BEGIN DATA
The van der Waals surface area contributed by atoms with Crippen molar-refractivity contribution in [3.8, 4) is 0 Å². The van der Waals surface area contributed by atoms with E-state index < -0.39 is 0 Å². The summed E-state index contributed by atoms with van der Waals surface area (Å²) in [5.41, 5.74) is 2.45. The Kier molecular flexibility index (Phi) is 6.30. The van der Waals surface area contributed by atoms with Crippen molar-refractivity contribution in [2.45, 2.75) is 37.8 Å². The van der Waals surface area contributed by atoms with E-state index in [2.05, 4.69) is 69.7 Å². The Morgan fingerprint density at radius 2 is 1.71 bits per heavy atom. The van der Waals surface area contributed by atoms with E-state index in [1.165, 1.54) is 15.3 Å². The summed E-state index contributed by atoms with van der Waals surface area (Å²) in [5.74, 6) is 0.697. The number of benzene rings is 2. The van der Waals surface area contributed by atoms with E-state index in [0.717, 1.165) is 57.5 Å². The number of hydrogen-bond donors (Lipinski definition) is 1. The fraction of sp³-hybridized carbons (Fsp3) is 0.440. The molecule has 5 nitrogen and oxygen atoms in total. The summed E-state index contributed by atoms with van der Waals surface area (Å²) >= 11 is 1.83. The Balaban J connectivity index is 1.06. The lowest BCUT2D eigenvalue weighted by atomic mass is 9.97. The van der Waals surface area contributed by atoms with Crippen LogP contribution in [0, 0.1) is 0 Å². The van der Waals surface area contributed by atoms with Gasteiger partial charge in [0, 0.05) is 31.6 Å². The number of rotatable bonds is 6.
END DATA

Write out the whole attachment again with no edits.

The van der Waals surface area contributed by atoms with Crippen molar-refractivity contribution in [3.8, 4) is 0 Å². The van der Waals surface area contributed by atoms with E-state index < -0.39 is 0 Å². The summed E-state index contributed by atoms with van der Waals surface area (Å²) in [5.41, 5.74) is 2.45. The Kier molecular flexibility index (Phi) is 6.30. The van der Waals surface area contributed by atoms with Crippen molar-refractivity contribution in [2.45, 2.75) is 37.8 Å². The van der Waals surface area contributed by atoms with E-state index in [2.05, 4.69) is 69.7 Å². The Morgan fingerprint density at radius 2 is 1.71 bits per heavy atom. The van der Waals surface area contributed by atoms with E-state index in [1.165, 1.54) is 15.3 Å². The summed E-state index contributed by atoms with van der Waals surface area (Å²) in [5.74, 6) is 0.697. The number of benzene rings is 2. The van der Waals surface area contributed by atoms with E-state index in [0.717, 1.165) is 57.5 Å². The number of hydrogen-bond donors (Lipinski definition) is 1. The fraction of sp³-hybridized carbons (Fsp3) is 0.440. The molecule has 5 nitrogen and oxygen atoms in total. The summed E-state index contributed by atoms with van der Waals surface area (Å²) >= 11 is 1.83. The Balaban J connectivity index is 1.06. The lowest BCUT2D eigenvalue weighted by atomic mass is 9.97. The van der Waals surface area contributed by atoms with Crippen LogP contribution in [0, 0.1) is 0 Å². The van der Waals surface area contributed by atoms with Gasteiger partial charge in [0, 0.05) is 31.6 Å². The number of rotatable bonds is 6.